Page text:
Time: 9:00 AM to 6:00 PM
Venue: DoubleTree by Hilton Baltimore - BWI Airport
**Please note the registration will be closed 2 days (48 Hours) prior to the date of the seminar.
Construction of an approvable clinical trial protocol requires, excellent scientific writing and organization skills. Also paramount is gathering necessary information to manage the statistical analysis and data management of the study. This usually starts with a literature review, establishing key efficacy and safety parameters and determining proper sample size. Sample size calculations are a very important aspect of clinical trials, as are the consent and data collection forms, therefore the statistics and data management departments must be included for their input into the protocol and timelines.
An initial input, draft review and final protocol review meeting of all concerned departments should also include labeling, manufacturing, quality, regulatory, project management. It is also a good idea to get individual investigators input into the protocol design and data collection forms. At this point they can also create a draft budget for their participation. Once all input has been gathered the sponsor approval process can proceed. Once the sponsor has approved the protocol, all relevant IRBs must approve the protocol. The FDA must be sent a copy of the protocol and if critical feedback isn't received in 30 days, the study can go forward. This entire protocol writing process can take many months, data management, statistics, regulatory and project management all must create a plan for each protocol.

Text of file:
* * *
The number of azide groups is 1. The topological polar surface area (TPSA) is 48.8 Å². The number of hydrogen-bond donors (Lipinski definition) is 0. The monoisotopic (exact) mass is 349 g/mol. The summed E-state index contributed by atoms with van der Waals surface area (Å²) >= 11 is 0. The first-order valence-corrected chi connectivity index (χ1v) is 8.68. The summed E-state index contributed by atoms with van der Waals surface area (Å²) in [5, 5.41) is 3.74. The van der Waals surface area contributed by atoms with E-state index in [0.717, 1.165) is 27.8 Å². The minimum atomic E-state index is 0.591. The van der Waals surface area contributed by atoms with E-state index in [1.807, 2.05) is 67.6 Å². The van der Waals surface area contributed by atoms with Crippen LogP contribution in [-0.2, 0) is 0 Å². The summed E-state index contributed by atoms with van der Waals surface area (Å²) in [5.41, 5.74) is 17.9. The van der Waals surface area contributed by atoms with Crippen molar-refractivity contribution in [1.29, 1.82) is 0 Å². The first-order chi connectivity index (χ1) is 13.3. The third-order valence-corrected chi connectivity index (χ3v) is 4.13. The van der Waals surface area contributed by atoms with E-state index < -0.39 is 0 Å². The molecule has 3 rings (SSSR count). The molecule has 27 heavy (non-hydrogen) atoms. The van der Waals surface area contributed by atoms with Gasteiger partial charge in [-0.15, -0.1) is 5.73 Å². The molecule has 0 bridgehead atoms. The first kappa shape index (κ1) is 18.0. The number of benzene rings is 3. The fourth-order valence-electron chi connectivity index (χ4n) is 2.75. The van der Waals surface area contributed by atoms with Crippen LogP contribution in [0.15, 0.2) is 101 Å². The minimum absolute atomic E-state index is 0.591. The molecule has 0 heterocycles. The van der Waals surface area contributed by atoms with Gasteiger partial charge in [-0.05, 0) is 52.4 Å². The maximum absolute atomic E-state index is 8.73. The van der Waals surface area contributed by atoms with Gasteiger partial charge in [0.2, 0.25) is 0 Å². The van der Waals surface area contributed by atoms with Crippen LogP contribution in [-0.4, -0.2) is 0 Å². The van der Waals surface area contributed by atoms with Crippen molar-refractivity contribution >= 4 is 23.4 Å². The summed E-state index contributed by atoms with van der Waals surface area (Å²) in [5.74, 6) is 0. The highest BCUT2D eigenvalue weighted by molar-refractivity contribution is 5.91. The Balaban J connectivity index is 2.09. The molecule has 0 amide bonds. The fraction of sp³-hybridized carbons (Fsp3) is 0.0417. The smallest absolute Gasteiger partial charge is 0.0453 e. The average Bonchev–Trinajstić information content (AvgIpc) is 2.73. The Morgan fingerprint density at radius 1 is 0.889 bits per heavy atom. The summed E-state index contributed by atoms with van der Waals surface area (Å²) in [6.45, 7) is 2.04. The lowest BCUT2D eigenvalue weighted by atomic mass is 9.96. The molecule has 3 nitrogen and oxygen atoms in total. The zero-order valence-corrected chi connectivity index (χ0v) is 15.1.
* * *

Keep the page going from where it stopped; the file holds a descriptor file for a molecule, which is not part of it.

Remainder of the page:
Once the final protocol is approved by everyone the CRAs, monitors , and CROs must be trained. This can take days or weeks depending on experience and expertise. The final package required for a good solid monitoring team to follow, should consist of an approved protocol, consent forms, data collection forms, listing of all intended principle investigators and contacts, all necessary IRB information. Excellent tracking and communications is imperative. All communication with investigator sites must be documented, as all communications with IRBs and FDA. Generally speaking the monitor is the focus for each site unless problems arise that require sponsor medical input.